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A theoretical question-

when you cut a willow, or such like, tree down and leave it in lengths- sometimes it starts to sprout- 

Is that wood drying out (seasoning) the same as one that doesn’t sprout? 

(Especially if the sprouting length is off the ground with no rooting sprouts)

discuss

 

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2 hours ago, Robbyrasta said:

A theoretical question-

when you cut a willow, or such like, tree down and leave it in lengths- sometimes it starts to sprout- 

Is that wood drying out (seasoning) the same as one that doesn’t sprout? 

(Especially if the sprouting length is off the ground with no rooting sprouts)

discuss

 

As a general rule logs do not dry very well until they are cut to short lengths or milled.  This does vary by species, for example Oak barely dries at all in the round.  The fact that the log is sprouting shows it is still alive and has enough moisture in to grow.  If it continues to be deprived of any fresh moisture it will eventually dry and die.  If it is touching the ground some species especially Willows and Poplars will actually take root and start to grow properly.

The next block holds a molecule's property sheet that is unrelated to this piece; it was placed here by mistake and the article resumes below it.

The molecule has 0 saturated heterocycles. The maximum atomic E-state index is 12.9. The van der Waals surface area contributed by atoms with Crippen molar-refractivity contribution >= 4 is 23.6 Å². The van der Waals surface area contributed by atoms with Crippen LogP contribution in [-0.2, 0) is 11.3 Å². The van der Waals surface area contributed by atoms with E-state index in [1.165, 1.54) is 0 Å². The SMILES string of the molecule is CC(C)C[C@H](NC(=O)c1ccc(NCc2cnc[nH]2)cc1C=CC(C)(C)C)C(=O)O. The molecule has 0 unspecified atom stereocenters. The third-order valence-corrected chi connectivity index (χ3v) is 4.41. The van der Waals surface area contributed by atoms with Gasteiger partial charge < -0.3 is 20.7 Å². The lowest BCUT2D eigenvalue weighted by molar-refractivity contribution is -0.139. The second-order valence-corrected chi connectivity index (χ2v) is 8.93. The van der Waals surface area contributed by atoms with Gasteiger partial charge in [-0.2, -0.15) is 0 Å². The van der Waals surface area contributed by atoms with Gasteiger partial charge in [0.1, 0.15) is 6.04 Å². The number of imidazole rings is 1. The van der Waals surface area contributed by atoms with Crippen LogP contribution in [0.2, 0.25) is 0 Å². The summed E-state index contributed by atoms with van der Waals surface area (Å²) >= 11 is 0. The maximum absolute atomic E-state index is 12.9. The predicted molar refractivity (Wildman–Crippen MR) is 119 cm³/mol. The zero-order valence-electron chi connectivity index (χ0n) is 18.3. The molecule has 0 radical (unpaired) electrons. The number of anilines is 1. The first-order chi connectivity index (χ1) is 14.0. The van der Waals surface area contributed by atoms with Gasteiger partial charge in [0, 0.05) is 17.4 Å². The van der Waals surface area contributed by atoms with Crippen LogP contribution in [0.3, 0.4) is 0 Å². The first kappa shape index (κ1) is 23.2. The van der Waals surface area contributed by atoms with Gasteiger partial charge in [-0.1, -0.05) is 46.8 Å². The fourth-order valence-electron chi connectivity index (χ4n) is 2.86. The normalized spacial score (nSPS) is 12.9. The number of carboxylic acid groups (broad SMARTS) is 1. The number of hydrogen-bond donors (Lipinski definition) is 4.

So to answer your question the log may still be drying but very slowly.  I have got logs in my yard sprouting now that were felled in 2016, and they are not touching the ground.

 

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